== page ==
Finally, if you already have reservations, let us know what your current numbers are. Perhaps last summer you booked a cabin for six but know now you will just have four. We need to know that ASAP as we may have another group who was four and wants to become six but are currently booked for the four-person cabin.
Our rates are amazingly low for a remote-access camp. To keep them that way we need you all to communicate clearly to us what is going on with your group sizes, etc. Don't wait until just before you leave home; that's way too late for us to make necessary changes at camp. We really need at least three months of lead time.
As always, you can make your deposit by calling us with a credit card number at our winter phone number: 807-475-7246. You can also send us a personal check, made out to Bow Narrows Camp and mailed to our winter address:
Bow Narrows Camp\
RR 1 Old Mill Rd.
Nolalu, ON  P0T 2K0
Please don't wait until you receive a letter from us to make your deposit. I will send out letters as usual because some folks still don't have internet or e-mail. But if you are reading this, then you aren't among those.
You can use your HST rebate from last year as part of your deposit. Just sign the back and mail to our winter address.
Finally, another reason to phone-in your deposit is to book which boat-trip you prefer on your arrival and departure dates. On Saturdays and Sundays our boat, the Lickety Split, picks up guests at our dock in Red Lake at 9 a.m., 10:30 a.m. and 2 p.m. On Fridays and Saturdays the boat leaves camp for Red Lake at 6:30 a.m. and 8 a.m. The boat carries 9-10 people. Those with first deposits also get first dibs on when they want to come and go.
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Thursday, December 17, 2015

What I did this fall

This fall I was a quaking aspen.
I didn’t start out that way. I started out as a white cedar but I leaned toward the south and that became uncomfortable. So I became a ramrod-straight quaking aspen. Much better. No regrets.
I had only just begun when a chickadee landed on me.
“I’m a quaking aspen,” I said.
“Got it,” said the chickadee and flew off. And that was that. I was “in” with the chickadees which, admittedly, are the most accepting of all the birds.
It was harder with the blue jays.
“I’m a quaking aspen,” I said.
“If you say so,” said one out of a pair of jays. They then took off to torment some red squirrels which torment quite easily.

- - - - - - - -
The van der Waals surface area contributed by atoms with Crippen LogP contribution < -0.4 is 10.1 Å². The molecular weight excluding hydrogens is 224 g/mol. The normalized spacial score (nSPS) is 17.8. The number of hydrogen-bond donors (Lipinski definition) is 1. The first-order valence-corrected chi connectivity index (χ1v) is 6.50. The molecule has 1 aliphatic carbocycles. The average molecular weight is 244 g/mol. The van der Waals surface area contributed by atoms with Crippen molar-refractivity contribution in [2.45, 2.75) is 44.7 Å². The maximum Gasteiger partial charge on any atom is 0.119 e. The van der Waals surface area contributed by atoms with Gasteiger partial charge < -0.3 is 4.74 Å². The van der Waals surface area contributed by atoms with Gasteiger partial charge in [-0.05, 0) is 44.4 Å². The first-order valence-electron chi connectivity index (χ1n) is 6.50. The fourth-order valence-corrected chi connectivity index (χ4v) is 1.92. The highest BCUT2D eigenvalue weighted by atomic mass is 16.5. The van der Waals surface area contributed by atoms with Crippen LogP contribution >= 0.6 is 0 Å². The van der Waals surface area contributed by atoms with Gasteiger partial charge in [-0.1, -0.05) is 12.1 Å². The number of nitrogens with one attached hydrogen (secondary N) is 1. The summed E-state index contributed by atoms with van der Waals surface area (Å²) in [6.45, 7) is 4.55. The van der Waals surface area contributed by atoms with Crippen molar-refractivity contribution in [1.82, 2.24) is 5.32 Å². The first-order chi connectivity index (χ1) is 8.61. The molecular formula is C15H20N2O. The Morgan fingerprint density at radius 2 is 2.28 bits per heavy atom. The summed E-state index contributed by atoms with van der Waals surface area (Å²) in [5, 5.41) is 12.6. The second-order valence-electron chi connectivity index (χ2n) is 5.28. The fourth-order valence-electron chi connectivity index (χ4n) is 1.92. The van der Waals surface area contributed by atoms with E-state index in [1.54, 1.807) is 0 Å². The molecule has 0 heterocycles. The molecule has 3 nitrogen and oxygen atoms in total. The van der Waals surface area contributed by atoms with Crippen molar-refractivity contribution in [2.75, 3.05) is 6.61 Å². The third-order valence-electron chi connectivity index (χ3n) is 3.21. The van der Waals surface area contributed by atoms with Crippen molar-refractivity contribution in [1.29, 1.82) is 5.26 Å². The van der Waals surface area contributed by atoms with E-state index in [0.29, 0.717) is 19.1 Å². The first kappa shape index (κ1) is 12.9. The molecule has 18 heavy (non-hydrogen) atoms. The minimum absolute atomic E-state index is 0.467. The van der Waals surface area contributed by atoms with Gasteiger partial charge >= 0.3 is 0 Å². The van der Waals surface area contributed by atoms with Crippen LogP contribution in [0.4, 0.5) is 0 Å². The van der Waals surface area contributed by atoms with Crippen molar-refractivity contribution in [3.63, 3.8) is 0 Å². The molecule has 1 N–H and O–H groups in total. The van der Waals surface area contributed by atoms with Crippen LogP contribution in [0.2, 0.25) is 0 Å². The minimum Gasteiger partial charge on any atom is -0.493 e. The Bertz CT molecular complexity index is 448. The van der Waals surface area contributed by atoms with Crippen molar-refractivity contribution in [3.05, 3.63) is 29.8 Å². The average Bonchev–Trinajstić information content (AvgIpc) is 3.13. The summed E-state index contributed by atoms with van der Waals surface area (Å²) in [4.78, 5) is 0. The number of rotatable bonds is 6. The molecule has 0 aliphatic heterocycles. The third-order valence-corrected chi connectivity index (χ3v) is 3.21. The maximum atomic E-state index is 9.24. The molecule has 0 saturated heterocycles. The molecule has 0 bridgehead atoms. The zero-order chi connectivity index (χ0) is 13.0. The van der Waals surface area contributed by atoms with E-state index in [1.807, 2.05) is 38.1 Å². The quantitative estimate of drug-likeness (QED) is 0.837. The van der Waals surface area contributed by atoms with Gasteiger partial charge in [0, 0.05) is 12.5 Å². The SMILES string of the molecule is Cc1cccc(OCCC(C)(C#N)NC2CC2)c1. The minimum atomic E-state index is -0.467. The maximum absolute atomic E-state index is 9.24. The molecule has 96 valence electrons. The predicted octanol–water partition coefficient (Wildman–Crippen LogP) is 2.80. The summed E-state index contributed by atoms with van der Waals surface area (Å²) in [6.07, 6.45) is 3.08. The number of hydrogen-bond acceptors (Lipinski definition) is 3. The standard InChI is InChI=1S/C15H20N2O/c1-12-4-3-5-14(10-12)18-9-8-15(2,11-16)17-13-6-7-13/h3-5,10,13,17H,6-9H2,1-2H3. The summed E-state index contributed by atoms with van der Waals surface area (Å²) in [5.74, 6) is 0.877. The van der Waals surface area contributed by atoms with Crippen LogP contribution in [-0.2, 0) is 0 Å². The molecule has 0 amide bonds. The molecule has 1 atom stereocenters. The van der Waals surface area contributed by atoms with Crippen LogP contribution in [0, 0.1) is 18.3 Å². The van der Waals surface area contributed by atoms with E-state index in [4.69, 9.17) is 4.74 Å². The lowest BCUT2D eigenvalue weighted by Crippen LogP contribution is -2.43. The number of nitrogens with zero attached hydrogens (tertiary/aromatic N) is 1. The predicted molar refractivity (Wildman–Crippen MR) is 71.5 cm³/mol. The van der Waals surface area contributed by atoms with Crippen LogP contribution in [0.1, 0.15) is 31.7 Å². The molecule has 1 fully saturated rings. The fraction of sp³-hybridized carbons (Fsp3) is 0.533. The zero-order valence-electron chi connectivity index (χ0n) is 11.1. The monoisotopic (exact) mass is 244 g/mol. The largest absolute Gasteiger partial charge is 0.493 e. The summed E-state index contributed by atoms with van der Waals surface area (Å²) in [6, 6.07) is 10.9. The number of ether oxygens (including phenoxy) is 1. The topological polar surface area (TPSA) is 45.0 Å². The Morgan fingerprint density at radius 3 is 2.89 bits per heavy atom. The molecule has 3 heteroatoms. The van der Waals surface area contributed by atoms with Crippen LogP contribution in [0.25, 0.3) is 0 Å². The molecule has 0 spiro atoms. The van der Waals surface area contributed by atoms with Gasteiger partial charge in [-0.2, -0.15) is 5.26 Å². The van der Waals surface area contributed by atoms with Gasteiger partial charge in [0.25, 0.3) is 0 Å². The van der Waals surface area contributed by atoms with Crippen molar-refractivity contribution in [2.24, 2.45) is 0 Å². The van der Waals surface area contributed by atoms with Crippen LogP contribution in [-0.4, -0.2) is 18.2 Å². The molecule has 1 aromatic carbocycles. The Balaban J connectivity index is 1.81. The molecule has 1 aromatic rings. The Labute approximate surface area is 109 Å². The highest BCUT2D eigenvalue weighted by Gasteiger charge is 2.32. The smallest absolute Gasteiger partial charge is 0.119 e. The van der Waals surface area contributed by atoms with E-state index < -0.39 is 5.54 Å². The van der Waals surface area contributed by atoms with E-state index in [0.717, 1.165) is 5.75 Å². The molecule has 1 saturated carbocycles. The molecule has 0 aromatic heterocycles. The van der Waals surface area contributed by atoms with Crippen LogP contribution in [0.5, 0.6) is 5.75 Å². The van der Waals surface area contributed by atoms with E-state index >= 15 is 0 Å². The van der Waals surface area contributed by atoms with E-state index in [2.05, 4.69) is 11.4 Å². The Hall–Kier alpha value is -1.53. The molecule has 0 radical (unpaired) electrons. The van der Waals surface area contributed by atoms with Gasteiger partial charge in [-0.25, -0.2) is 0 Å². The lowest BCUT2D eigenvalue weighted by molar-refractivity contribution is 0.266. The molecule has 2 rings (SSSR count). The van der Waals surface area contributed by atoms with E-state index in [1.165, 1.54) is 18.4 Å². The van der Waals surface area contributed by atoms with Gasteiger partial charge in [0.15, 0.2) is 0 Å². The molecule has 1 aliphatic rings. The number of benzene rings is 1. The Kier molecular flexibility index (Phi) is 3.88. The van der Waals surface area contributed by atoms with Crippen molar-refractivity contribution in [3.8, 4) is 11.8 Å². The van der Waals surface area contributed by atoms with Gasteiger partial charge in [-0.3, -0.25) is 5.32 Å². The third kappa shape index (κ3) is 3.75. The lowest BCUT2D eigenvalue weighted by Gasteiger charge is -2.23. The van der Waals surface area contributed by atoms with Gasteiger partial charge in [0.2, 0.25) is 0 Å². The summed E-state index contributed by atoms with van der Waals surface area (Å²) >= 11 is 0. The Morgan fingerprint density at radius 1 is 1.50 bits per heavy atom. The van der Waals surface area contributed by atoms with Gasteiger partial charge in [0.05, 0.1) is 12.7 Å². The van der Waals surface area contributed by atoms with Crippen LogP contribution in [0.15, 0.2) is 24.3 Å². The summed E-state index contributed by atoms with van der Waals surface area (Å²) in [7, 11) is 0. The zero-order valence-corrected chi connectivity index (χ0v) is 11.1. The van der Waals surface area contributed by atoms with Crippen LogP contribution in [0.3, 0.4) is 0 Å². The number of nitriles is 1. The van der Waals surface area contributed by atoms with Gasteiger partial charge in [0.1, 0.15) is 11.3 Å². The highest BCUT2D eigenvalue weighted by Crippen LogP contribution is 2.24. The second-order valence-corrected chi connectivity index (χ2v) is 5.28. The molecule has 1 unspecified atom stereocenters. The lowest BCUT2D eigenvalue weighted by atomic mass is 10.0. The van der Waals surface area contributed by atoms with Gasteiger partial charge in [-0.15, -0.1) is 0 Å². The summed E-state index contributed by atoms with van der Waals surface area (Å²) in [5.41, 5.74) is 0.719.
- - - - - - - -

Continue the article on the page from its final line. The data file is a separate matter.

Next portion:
A ruffed grouse landed on a balsam fir right next to me.
“Are you what I think you are?” it asked.
“I am if you think I’m a quaking aspen,” I replied.
“I’m not so sure of that,” said the grouse, its eyes the size of saucers.
“What else could I be?” I said. It was logic I knew would appeal to a grouse. But I also knew it would take a while because grouse are notoriously slow thinkers.
Five minutes later for me but just a few seconds in slow-thinker time the grouse said, “You’re a quaking aspen!” It then flew down to the clearing in front of us where there were some tasty rosehips visible.
By and by a raven landed on a tree in front of me.
“Weren’t you a white cedar a few days ago?” it asked. “In fact, in the past you’ve been a spruce, a birch, even a balsam fir. Do you just get tired of being the same kind of tree, or what?”
“Something like that,” I said and wished he would leave.
“Were you ever a shrub?” He chortled so hard that he nearly lost his balance on the limb and had to flutter to stay perched.
I said nothing. In reality, I had spent many a fall as a shrub but I wasn’t going to admit it to this rude bird.
“Well, you’ll never be a quaking aspen to me,” he said, haughtily, with a waggle of his thick beak.
That hurt. That stung, especially because I knew, deep down, it was true.
“Yeah? Well, it’s not your opinion that matters to me,” I shot back. Two could play this game.
The raven looked at me for a long time with his head cocked to one side. “No, I suppose not. Well, good luck then!” He sounded sincere and was already winging over the clearing.
I enjoyed the next many days being a quaking aspen, watching the birds and listening to the squirrels, wondering if this was the one-time-in-a-hundred when their chattering actually meant something.
The squirrels, snowshoe hares, foxes and whitetail deer paid me no attention at all and that is what I wanted.
But now it is winter and time to take down my tree stand.